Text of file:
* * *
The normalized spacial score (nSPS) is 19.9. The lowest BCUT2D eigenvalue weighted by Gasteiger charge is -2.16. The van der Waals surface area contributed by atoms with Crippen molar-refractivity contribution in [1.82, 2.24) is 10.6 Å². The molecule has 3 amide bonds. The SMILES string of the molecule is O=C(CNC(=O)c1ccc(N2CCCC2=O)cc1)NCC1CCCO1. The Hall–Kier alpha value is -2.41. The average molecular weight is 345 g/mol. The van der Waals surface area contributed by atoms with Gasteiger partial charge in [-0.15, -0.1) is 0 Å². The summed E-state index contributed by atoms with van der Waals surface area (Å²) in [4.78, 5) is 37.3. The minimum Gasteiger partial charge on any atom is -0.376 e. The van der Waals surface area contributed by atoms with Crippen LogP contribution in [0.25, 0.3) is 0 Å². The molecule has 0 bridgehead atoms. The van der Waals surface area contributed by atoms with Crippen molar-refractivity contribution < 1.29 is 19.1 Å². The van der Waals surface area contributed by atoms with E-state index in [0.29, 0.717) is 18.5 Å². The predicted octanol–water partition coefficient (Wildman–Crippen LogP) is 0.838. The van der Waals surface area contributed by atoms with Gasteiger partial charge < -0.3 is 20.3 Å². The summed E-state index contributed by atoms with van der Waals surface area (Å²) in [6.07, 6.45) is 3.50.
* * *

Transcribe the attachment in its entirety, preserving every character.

The normalized spacial score (nSPS) is 19.9. The lowest BCUT2D eigenvalue weighted by Gasteiger charge is -2.16. The van der Waals surface area contributed by atoms with Crippen molar-refractivity contribution in [1.82, 2.24) is 10.6 Å². The molecule has 3 amide bonds. The SMILES string of the molecule is O=C(CNC(=O)c1ccc(N2CCCC2=O)cc1)NCC1CCCO1. The Hall–Kier alpha value is -2.41. The average molecular weight is 345 g/mol. The van der Waals surface area contributed by atoms with Gasteiger partial charge in [-0.15, -0.1) is 0 Å². The summed E-state index contributed by atoms with van der Waals surface area (Å²) in [4.78, 5) is 37.3. The minimum Gasteiger partial charge on any atom is -0.376 e. The van der Waals surface area contributed by atoms with Crippen LogP contribution in [0.25, 0.3) is 0 Å². The molecule has 0 bridgehead atoms. The van der Waals surface area contributed by atoms with Crippen molar-refractivity contribution < 1.29 is 19.1 Å². The van der Waals surface area contributed by atoms with E-state index in [0.29, 0.717) is 18.5 Å². The predicted octanol–water partition coefficient (Wildman–Crippen LogP) is 0.838. The van der Waals surface area contributed by atoms with Gasteiger partial charge < -0.3 is 20.3 Å². The summed E-state index contributed by atoms with van der Waals surface area (Å²) in [6.07, 6.45) is 3.50.